Perry wanted to pump my brain for some thinking about how to support Jabber open-source development with some kind of business that would make money by selling Jabber-based products and services. I had ideas, but I knew Eric Raymond would have a lot more, so I invited him to join the conversation. Eventually Perry and his company, Webb Interactive Services, created Jabber, Inc., and I joined its advisory board (now rebranded the Open Board), as did Eric and other familiar folks from the Open Source community.
So here I was at Jabbercon, wearing three hats: Linux Journal editor, Jabber, Inc. Open Board member and speaker/panelist. When it came time to deliver the goods in that third capacity, I had to admit that after more than two years of trying to figure it out, nobody had the surefire formula for dealing with what Craig Burton, speaking at the same conference, called the “Infrastructure Paradox”, which is “balancing the business of generating shareholder value while fostering global ubiquity.”
But, there was some hope in his next remarks: “The market is constantly in the process of correcting itself toward construction modularity. This correction process causes alignment in architecture design and redistribution of competency.” Needless to say, this has been the story of Linux's success, especially as an embedded OS.
But it seemed to me that “redistribution of competency” is an overly commodified way of describing what was really going on here. Instead we had both obsoleting of irrelevance and origination of competency. What these guys were making with Jabber was not only highly original stuff, but stuff that was good for a lot more origination as well. Could it be that this was because these guys were not too far from having been originated themselves?
I don't think it's a coincidence that Linus Torvalds and Jeremie Miller were both around 21 when they introduced their inventions to the world, or that they've made it possible for the rest of us to do the maximum range of original work. The fact that both Linux and Jabber are still so young only makes them that much more indispensable.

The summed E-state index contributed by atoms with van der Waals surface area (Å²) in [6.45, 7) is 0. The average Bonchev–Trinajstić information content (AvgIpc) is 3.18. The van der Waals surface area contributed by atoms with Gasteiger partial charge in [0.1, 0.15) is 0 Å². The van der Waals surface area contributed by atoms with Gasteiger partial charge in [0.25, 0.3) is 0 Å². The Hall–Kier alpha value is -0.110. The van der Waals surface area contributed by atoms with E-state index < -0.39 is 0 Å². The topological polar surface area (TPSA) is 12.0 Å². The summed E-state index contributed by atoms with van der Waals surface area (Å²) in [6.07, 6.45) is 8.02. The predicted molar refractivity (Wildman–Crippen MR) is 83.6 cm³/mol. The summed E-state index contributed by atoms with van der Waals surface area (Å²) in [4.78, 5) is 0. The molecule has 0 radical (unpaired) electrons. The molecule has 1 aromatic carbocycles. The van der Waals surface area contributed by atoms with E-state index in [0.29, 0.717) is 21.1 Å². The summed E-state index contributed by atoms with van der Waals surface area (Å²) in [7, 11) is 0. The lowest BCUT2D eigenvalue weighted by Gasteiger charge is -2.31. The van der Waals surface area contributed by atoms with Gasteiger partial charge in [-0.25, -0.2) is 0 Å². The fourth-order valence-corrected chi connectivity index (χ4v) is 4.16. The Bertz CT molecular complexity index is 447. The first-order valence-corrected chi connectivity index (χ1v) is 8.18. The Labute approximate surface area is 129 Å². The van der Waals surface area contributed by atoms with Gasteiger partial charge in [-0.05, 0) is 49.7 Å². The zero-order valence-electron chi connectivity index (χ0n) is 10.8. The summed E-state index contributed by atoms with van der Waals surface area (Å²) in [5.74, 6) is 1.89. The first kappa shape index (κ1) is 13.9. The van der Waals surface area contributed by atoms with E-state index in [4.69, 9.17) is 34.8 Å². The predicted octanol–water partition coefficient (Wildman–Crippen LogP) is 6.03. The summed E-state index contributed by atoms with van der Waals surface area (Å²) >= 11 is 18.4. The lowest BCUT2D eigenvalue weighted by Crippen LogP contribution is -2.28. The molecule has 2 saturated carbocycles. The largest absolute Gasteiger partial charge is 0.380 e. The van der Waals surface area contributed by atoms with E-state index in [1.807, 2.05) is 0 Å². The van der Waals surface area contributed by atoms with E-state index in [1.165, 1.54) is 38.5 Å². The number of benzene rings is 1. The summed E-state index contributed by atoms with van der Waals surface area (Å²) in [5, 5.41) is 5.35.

Doc Searls is senior editor of Linux Journal and coauthor of The Cluetrain Manifesto. His next book will be Real Markets: What They Are and How They Work.
Doc Searls is Senior Editor of Linux Journal
Practical Task Scheduling Deployment
July 20, 2016 12:00 pm CDT
One of the best things about the UNIX environment (aside from being stable and efficient) is the vast array of software tools available to help you do your job. Traditionally, a UNIX tool does only one thing, but does that one thing very well. For example, grep is very easy to use and can search vast amounts of data quickly. The find tool can find a particular file or files based on all kinds of criteria. It's pretty easy to string these tools together to build even more powerful tools, such as a tool that finds all of the .log files in the /home directory and searches each one for a particular entry. This erector-set mentality allows UNIX system administrators to seem to always have the right tool for the job.
Cron traditionally has been considered another such a tool for job scheduling, but is it enough? This webinar considers that very question. The first part builds on a previous Geek Guide, Beyond Cron, and briefly describes how to know when it might be time to consider upgrading your job scheduling infrastructure. The second part presents an actual planning and implementation framework.
Join Linux Journal's Mike Diehl and Pat Cameron of Help Systems.
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With all the industry talk about the benefits of Linux on Power and all the performance advantages offered by its open architecture, you may be considering a move in that direction. If you are thinking about analytics, big data and cloud computing, you would be right to evaluate Power. The idea of using commodity x86 hardware and replacing it every three years is an outdated cost model. It doesn’t consider the total cost of ownership, and it doesn’t consider the advantage of real processing power, high-availability and multithreading like a demon.